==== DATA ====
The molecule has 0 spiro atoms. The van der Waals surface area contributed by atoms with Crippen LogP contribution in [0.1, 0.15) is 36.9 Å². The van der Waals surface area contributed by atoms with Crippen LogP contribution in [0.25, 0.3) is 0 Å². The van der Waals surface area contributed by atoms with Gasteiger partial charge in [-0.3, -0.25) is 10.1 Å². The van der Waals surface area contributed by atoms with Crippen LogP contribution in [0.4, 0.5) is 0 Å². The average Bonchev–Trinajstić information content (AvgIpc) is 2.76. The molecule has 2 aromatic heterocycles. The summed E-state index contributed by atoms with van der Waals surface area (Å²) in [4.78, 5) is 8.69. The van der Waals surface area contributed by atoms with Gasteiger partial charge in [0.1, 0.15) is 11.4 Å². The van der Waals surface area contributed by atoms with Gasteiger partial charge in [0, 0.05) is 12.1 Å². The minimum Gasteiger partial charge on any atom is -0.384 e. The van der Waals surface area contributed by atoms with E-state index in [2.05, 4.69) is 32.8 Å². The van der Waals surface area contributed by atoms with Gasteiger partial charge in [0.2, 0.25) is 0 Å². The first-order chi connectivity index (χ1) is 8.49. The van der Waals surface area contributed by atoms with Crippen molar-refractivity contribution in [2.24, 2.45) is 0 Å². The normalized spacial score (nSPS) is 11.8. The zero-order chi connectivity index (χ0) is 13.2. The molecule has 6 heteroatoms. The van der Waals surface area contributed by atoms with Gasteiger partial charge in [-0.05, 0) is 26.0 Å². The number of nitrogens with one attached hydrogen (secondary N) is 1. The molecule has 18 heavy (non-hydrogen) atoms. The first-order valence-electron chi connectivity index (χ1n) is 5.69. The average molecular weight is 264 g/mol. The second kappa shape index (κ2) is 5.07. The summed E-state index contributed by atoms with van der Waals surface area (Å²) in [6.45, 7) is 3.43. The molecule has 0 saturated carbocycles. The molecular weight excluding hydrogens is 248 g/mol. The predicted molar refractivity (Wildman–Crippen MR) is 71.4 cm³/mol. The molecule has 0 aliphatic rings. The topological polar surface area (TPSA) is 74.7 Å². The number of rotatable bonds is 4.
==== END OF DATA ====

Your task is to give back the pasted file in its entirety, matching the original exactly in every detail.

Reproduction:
The molecule has 0 spiro atoms. The van der Waals surface area contributed by atoms with Crippen LogP contribution in [0.1, 0.15) is 36.9 Å². The van der Waals surface area contributed by atoms with Crippen LogP contribution in [0.25, 0.3) is 0 Å². The van der Waals surface area contributed by atoms with Gasteiger partial charge in [-0.3, -0.25) is 10.1 Å². The van der Waals surface area contributed by atoms with Crippen LogP contribution in [0.4, 0.5) is 0 Å². The average Bonchev–Trinajstić information content (AvgIpc) is 2.76. The molecule has 2 aromatic heterocycles. The summed E-state index contributed by atoms with van der Waals surface area (Å²) in [4.78, 5) is 8.69. The van der Waals surface area contributed by atoms with Gasteiger partial charge in [0.1, 0.15) is 11.4 Å². The van der Waals surface area contributed by atoms with Gasteiger partial charge in [0, 0.05) is 12.1 Å². The minimum Gasteiger partial charge on any atom is -0.384 e. The van der Waals surface area contributed by atoms with E-state index in [2.05, 4.69) is 32.8 Å². The van der Waals surface area contributed by atoms with Gasteiger partial charge in [0.2, 0.25) is 0 Å². The first-order chi connectivity index (χ1) is 8.49. The van der Waals surface area contributed by atoms with Crippen molar-refractivity contribution in [2.24, 2.45) is 0 Å². The normalized spacial score (nSPS) is 11.8. The zero-order chi connectivity index (χ0) is 13.2. The molecule has 6 heteroatoms. The van der Waals surface area contributed by atoms with Gasteiger partial charge in [-0.05, 0) is 26.0 Å². The number of nitrogens with one attached hydrogen (secondary N) is 1. The molecule has 18 heavy (non-hydrogen) atoms. The first-order valence-electron chi connectivity index (χ1n) is 5.69. The average molecular weight is 264 g/mol. The second kappa shape index (κ2) is 5.07. The summed E-state index contributed by atoms with van der Waals surface area (Å²) in [6.45, 7) is 3.43. The molecule has 0 saturated carbocycles. The molecular weight excluding hydrogens is 248 g/mol. The predicted molar refractivity (Wildman–Crippen MR) is 71.4 cm³/mol. The molecule has 0 aliphatic rings. The topological polar surface area (TPSA) is 74.7 Å². The number of rotatable bonds is 4.